You know who you are.

By Janine Annett
Updated October 11, 2017

As a bona fide bookworm, I’ve participated in many book clubs. I’ve been in book clubs with friends, of course. And I’ve been in book clubs with colleagues, which gave us something to discuss other than the way the copier leaves weird streaks on everything. I’ve been in a book club with several other couples (the only downside is that it takes longer for two people to take turns reading one copy of a book). My neighbor recently invited me to another book club, and I’m looking forward to meeting the like-minded book lovers on my street.

Fellow book club members are the best—after all, they share your love of a good book and can’t wait to discuss it with you. Not to mention, there are usually snacks and drinks and a chance to catch up on non-book topics. No matter what book club you’re in, though, some of the same types of people are bound to show up. Just call them Book Club Archetypes.

Here, some you'll certainly recognize—for better or for worse.

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She admits she didn’t read the book but shows up anyway. She didn’t read it! What’s she going to say or do?! What’s the point?

She has very strong opinions about the book and dominates the discussion. Her opinions are so different from yours though, that you start to wonder if you read the same book. She thinks no one else’s opinion is valid.

She swears she’s coming to book club, but she cancels every time. You never see her, because she never actually shows up. You only know her from the group e-mail thread about book club.

She’s the person who’s mostly there for the food, but also has dietary restrictions. No gluten, no dairy, no soy, no meat, nothing GMO…the list of forbidden foods is longer than the book you’re reading.

She hates anything that’s been an Oprah’s Book Club pick or can be described as “chick lit.” She wants the group to read Karl Ove Knausgård and Marcel Proust.

She talks and talks and talks—about things totally unrelated to the book.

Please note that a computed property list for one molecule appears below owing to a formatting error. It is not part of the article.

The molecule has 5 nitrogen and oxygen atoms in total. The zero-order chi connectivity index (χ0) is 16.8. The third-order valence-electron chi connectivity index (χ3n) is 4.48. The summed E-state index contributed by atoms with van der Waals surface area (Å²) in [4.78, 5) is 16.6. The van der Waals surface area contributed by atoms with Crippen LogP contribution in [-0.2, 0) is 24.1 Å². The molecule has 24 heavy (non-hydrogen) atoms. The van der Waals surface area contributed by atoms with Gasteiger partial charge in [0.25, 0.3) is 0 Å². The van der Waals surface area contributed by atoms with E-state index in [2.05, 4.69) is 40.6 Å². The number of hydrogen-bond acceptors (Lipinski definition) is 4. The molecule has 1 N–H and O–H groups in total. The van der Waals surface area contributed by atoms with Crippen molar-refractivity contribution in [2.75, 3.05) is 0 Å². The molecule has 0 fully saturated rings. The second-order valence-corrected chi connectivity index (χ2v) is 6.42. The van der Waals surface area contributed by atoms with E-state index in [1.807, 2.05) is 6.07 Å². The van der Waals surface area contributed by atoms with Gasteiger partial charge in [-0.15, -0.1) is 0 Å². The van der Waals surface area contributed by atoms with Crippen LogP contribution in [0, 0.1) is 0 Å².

She wants to make sure everyone discusses only the book. She brings a book club guide and won’t let anyone deviate from it. She also has extensive notes and has dog-eared every third page in the book.

She’s in five separate book clubs, but never seems to offer an opinion beyond “I liked it.” You question whether she’s actually the Non-Reader, but she claimsshe read the book.

Whether she’s a stay-at-home mom or someone who works 80 hours a week, she almost never gets a chance to cut loose—so book club is where she does it. She has too much wine or too much coffee and too many cookies, and suddenly she is going absolutely off the rails.

She sneers at book clubs but joined the group anyway. Throughout the evening, she keeps muttering, “What is the point of this again?”

She’s a wizard at picking books. She chose the first book for the group to read, and whatever she reads spreads like wildfire to the other members of the book club and beyond. She frequently picks the next book even though she’s more than willing to give others a chance. She’s just that good at picking the right book.

She will do anything to avoid actually buying her own copy of the book. If the local library doesn’t have it, she’ll suggest shifting the date of the book club so she can wait for an interlibrary loan. She might even suggest you hurry up and read your copy, so she can borrow it in time to read it before the book club meets.

This is the one guy in the book club. He’s recently single, by the way. He wants everyone to know that he’s ready to start dating again.